You can absolutely make this recipe using either fresh or frozen sausages. What you must avoid is the ready cooked options. Head for the raw meat aisle, not the chilled snack aisle and you should be fine.
Make sure that you dry the sausages before attempting to wrap in bacon. Some kitchen paper will do the job nicely.
If using the frozen option you will want to defrost the sausages before wrapping in bacon. This is both so you can make sure they’re dry and so the cooking times are consistent. You don’t want charred bacon and sausages that are raw in the middle.
There are many less flavour options for cocktail sausages than regular sized sausages. They are mostly just plain pork but to be honest, this is absolutely fine. If you find other varieties and fancy them, feel free to use them.
I use un-smoked, rind off, streaky bacon rashers. These rashers have good layers of fat as they’re taken from the belly part of the pig. As the sausages cook, the bacon fat partially melts and bastes the sausages as well as getting nice and crisp.
You can use a smoked rashers if you prefer but it will make the overall flavour stronger and potentially overpower the sausages.
I’ve written this recipe for 18 cocktail sausages as most of the packets of fresh sausages I found were 18 sausages. But this is of course super flexible. The only thing you need to make sure is that you have half as many rashers of bacon than sausages. 9 rashers for 18 sausages, 10 rashers for 20 sausages, etc.
This recipe is free from egg, dairy, gluten and nuts.
Please note that this recipe may contain other allergens not referred to above and any variations suggested have not been tested unless otherwise stated. For more information regarding any dietary information provided on this website, please refer to my Nutritional Disclaimer.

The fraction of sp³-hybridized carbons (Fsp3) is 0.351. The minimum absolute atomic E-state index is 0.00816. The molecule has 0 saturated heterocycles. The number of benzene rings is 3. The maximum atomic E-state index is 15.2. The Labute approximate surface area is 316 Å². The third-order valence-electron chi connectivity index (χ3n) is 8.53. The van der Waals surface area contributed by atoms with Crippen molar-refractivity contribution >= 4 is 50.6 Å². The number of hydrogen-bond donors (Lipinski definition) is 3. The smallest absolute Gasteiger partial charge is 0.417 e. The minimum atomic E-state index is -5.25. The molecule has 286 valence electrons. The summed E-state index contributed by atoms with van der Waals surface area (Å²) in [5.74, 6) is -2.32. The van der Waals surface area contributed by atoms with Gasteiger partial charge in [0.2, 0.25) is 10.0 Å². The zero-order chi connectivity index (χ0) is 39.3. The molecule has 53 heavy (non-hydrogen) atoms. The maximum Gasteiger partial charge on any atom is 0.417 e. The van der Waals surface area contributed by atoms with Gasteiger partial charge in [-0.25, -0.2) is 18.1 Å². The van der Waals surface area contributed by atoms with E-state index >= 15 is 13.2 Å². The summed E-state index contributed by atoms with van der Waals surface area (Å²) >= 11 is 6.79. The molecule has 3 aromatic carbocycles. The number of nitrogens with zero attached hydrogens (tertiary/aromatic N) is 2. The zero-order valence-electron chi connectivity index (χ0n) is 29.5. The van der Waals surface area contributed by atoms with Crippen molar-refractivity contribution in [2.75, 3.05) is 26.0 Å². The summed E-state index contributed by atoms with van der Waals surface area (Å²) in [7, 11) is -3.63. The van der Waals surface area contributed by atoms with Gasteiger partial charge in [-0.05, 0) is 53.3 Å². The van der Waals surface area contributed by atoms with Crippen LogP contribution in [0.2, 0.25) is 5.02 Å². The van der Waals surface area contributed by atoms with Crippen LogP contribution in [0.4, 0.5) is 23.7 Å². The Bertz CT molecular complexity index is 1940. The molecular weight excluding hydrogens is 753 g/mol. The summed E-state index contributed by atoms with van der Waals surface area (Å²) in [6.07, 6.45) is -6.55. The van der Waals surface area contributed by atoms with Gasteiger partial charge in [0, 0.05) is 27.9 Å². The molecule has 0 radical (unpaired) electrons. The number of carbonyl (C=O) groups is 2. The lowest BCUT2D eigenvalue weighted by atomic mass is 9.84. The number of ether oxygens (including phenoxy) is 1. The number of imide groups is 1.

How Long to Air Fry Mini Pigs in Blankets
These cocktail sized pigs in blankets air fry in 15 minutes. This ensures that the sausages are cooked through and the bacon is perfectly crispy.
I’ve not needed to turn the pigs during the cooking process as there is lots of room left in the basket. If you have a smaller air fryer or are cooking more at a time, you may wish to turn them after 10 minutes.
How to Air Fry Cocktail Pigs in Blankets From Frozen
If you wish to make the pigs and then freeze them assembled, you can do this. You can also part cook them then freeze.
To cook from frozen, increase the cooking time by two minutes to 17 minutes. To cook from part cooked and frozen, cook for 10 minutes. As always make sure they are piping hot all the way through and increase the cooking time if needed.
How to make Pigs in Blankets in Advance
I’ve included instructions in the recipe to make the pigs in blankets, part cook then store them before finishing the cooking just before serving.
This is ideal if you want to serve them as a canape or on a buffet. It is also exactly how I cook them with my Christmas dinner. All the preparations are done on Christmas eve and the final cooking done just before serving. This can make a large meal with many components extremely easy to put together on a day with many other fun things to do.
Leftovers – Storage & Reheating
Leftovers will store in the fridge for 4 to 5 days (so I’m told, I’ve never known any to last this long without being eaten). You can also freeze them.